Apart from some thunderstorms in east Gippsland it has largely been a dry week of weather across Victoria.
The Bureau of Meteorology updated its outlook for January to March 2019 and is forecasting average rainfall outcomes for Victoria, while suggesting the potential for above average temperatures.
The bureau has finalised its 2018 summary and it was the third warmest year for Victoria since records commenced in 1901. The results mean nine of the 10 warmest years on record have occurred since 2005.
Nationally, Australia's 2018 rainfall total was 11 per cent below the 1961–90 average, but many areas were significantly below average. For Victoria, rainfall was 25 per cent below the long term average and the lowest for the past twelve years.
Given how stark this summary is from the bureau, it does highlight how fortunate the season was for two out of the three major dairy areas of Victoria. Farmers across the Wimmera, Mallee and north-eastern parts of Victoria were clearly more disadvantaged than those closer to the coastal areas.
Clearly climate change is occurring and should this trend continue then Australia’s agricultural sector will have plenty of challenges to manage. Everyone is hoping 2019 brings an improvement in fortunes for Australia’s farming belt with average if not better than average annual rainfall.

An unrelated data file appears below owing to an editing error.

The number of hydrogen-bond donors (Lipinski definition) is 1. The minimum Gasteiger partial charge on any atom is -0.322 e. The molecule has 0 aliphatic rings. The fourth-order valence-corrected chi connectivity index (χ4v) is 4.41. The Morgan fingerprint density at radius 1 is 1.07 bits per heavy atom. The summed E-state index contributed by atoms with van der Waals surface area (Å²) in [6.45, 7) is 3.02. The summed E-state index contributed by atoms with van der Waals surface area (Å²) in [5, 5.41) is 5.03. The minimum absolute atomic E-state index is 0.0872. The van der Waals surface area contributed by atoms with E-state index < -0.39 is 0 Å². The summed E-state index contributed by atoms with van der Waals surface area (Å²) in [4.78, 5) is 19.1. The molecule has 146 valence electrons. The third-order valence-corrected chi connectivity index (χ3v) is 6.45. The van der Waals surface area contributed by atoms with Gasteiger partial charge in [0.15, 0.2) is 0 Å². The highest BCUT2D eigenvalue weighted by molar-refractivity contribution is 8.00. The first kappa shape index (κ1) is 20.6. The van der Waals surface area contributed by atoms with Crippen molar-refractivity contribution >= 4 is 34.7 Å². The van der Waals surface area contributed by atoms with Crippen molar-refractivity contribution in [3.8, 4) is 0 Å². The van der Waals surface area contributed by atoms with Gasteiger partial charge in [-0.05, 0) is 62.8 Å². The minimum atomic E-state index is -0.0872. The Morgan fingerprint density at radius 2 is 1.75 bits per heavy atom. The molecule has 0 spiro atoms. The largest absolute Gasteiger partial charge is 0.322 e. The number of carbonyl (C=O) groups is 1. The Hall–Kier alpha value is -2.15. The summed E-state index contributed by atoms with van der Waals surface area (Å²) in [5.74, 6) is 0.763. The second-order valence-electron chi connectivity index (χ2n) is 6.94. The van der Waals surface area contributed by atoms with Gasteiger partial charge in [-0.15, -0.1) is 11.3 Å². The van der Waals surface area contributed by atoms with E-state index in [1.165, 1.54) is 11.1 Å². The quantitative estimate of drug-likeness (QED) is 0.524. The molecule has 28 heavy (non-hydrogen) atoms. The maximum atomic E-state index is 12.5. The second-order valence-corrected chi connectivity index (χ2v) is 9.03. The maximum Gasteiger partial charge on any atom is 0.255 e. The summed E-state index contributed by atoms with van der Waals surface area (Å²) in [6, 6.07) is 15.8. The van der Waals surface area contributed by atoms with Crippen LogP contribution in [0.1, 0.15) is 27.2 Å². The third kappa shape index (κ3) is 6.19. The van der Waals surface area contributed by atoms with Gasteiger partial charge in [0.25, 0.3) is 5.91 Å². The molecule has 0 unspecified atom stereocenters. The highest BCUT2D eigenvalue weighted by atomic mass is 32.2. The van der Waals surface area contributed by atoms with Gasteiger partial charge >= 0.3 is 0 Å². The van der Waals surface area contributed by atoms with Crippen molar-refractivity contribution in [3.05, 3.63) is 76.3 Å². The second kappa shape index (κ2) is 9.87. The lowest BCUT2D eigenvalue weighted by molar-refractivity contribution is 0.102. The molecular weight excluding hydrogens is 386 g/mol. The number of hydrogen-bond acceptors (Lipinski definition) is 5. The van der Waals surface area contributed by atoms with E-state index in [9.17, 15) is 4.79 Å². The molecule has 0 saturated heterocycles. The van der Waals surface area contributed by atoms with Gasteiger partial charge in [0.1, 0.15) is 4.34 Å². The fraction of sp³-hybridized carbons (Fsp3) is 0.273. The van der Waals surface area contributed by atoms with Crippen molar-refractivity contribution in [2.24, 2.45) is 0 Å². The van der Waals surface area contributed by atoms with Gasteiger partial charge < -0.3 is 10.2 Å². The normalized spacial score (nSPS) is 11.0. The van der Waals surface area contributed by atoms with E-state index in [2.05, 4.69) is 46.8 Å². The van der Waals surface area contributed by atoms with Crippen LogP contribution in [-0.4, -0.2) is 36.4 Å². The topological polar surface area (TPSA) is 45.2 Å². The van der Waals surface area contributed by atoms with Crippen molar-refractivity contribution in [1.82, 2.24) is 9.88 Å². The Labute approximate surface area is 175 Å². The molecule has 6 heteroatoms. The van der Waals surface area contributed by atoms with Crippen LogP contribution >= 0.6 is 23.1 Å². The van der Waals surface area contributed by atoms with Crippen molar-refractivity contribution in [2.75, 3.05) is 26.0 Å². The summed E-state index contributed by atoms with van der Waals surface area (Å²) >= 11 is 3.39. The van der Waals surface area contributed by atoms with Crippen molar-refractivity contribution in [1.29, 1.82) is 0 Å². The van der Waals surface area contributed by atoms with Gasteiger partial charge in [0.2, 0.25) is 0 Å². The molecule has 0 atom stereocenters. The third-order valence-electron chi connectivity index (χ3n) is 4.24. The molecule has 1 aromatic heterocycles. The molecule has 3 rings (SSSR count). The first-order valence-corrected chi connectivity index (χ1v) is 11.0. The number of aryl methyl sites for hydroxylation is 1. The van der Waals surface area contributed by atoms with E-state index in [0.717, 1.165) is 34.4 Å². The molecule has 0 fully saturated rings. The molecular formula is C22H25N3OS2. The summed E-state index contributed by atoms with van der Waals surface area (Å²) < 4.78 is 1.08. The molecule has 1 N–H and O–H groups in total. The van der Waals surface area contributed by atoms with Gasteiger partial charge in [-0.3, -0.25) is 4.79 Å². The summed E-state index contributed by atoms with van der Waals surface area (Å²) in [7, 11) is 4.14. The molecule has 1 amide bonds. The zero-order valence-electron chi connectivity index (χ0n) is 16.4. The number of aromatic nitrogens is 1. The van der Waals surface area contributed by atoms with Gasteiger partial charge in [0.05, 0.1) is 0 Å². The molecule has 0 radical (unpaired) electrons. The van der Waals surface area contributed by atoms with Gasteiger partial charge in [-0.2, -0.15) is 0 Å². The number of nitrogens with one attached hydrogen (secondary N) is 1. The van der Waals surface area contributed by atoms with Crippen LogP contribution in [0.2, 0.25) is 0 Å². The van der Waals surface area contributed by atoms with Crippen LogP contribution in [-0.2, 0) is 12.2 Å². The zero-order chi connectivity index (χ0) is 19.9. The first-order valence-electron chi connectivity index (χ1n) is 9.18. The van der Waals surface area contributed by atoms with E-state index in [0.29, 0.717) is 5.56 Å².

Demand for hay across Victoria has gone very quiet to start 2019. Dairy farmers are unlikely to expend too much money on buying in additional fibre sources for the short to medium term, especially given their success at building up their own supplies.
The majority of dairy and cattle farmers across west Gippsland and Victoria have secured excellent supplies of hay and silage from their own farming operations.
Farmers are busy baling straw from cereal crops, hoping that cereal straw demand will pick up again in autumn.
Summer calving will commence in February and dairy farmers will be looking for protein sources rather than fibre in the lead up to this period.
In the Goulburn Valley dairy farmers appear to be showing more interest in grain and other by-products than hay.
Farmers appear to be willing sellers of canola hay at the moment, again demand for this hay remains subdued.
A positive for Victoria’s dairy farmers has been the rebuilding of hay stocks. Not only have growers produced pasture and protein hays such as lucerne but many cereal and canola crops were also cut. This buffer may prove to be a welcome development for Victoria’s dairy farmers later in 2019.